I take my first flying lesson when I was 16. I logg 16 hours and then run out of money. I don't take another lesson until 2000, when I earn my Private Pilot certificate in two months and 39 hours. I since add instrument rating, tailwheel endorsement and glider rating to my certificate. I fly out of Reid-Hillview airport in south San Jose, Calif.

I am working on a Light-Sport instructor certificate.

I am a former owner of a 1/4 share in a Skybolt. The Skybolt is an experimental aerobatic biplane. It's similar to a Pitts, but bigger, heavier and slightly less maneuverable. The visibility is as bad as in the Pitts, or so I hear. Learning to fly it is a humbling experience for me. It is faster and heavier than anything I fly before, and forward visibility is bad to non-existent. With the nose high for take-off or landing, you can't see the runway in front of you, and the lower wing obscures most of the view down. I'm grateful to Robin Reid for seeing me through this transition. Robin is a 747 captain and the most personable CFI I have the pleasure to learn from. I eventually sell my share--the airplane takes more work to keep flying that I am willing to put in.

In April 2007 I go to Minden, NV to learn how to fly gliders. Soar Minden's Fred LaSor takes me through the glider rating add-on in 4 days. Here I'm glowing after my first glider solo. One of the requirements for a glider rating is ten solo glider flights. I log all of mine in one day, which is exhausting but feels great. I remember feeling my proficiency and confidence levels rise with every landing. In the far right photo, I'm recreating the excitement of a particularly eventful tow with Fred (laughing) and Neil the tow pilot (his back to the camera).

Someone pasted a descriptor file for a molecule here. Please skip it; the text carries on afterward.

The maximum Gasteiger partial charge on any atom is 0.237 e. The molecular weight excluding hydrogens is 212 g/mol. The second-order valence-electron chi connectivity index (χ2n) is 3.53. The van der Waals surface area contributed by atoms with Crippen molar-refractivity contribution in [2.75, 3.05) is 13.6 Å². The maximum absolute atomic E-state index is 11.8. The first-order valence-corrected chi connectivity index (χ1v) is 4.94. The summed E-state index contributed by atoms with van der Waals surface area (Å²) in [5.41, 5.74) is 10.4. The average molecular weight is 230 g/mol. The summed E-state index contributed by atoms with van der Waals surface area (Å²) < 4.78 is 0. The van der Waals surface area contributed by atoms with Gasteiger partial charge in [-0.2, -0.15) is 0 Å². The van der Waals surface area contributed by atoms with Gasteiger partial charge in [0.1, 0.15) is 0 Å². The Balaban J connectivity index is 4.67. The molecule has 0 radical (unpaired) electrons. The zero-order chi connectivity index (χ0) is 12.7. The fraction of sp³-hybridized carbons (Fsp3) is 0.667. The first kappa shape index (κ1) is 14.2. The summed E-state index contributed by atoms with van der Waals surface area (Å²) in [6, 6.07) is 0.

I like taking people for flights around the San Francisco Bay. The sights are spectacular. The airspace is some of the busiest in the nation, but the controllers are friendly and incredibly accommodating. There is even a semi-official BAYSHORE transition that you can coordinate with NorCal Approach that takes you through class Bravo along the peninsula, over SFO and downtown San Francisco. After circling over Alcatraz, you can go back the same way, return over Oakland and East Bay, or head out the Golden Gate, follow the coastline south and have lunch at Half Moon Bay before returning. I take my friend Mark Harms on one of these tours in June 2006, and he shoots some wonderful photos from the back seat of a Citabria. I reproduce four of them here, with a transcript of the radio traffic. Where else can you hear...

SPEEDBIRD 285 HEAVY, NORCAL APPROACH. Descend and maintain 5,000. Your traffic
              is a Citabria, 2,500, eleven o'clock and 5 miles, has you in sight.
CITABRIA 91L, traffic is a Britsh 747, one o'clock, descending through 7,000,
              restricited above you.

I learn to fly Citabrias at Amelia Reid Aviation at RHV. After about 300 hours flying tricycle-gear airplanes, I want to learn how to deal with taildraggers. Eric Raymond writes that learning Lisp can "make you a better programmer for the rest of your days, even if you never actually use Lisp itself a lot." Taildraggers are like that--they teach you that you can do more with rudder pedals than steer on the ground, and the discipline you learn carries over into any kind of flying you do. "Citabria" is "airbatic" spelled backwards. After I get comfortable landing them, I start taking acro lessons, and I like it so much I eventually buy a share in a Skybolt. Now most of my flying is in taildraggers. Then again, I also use Lisp in my personal programming projects.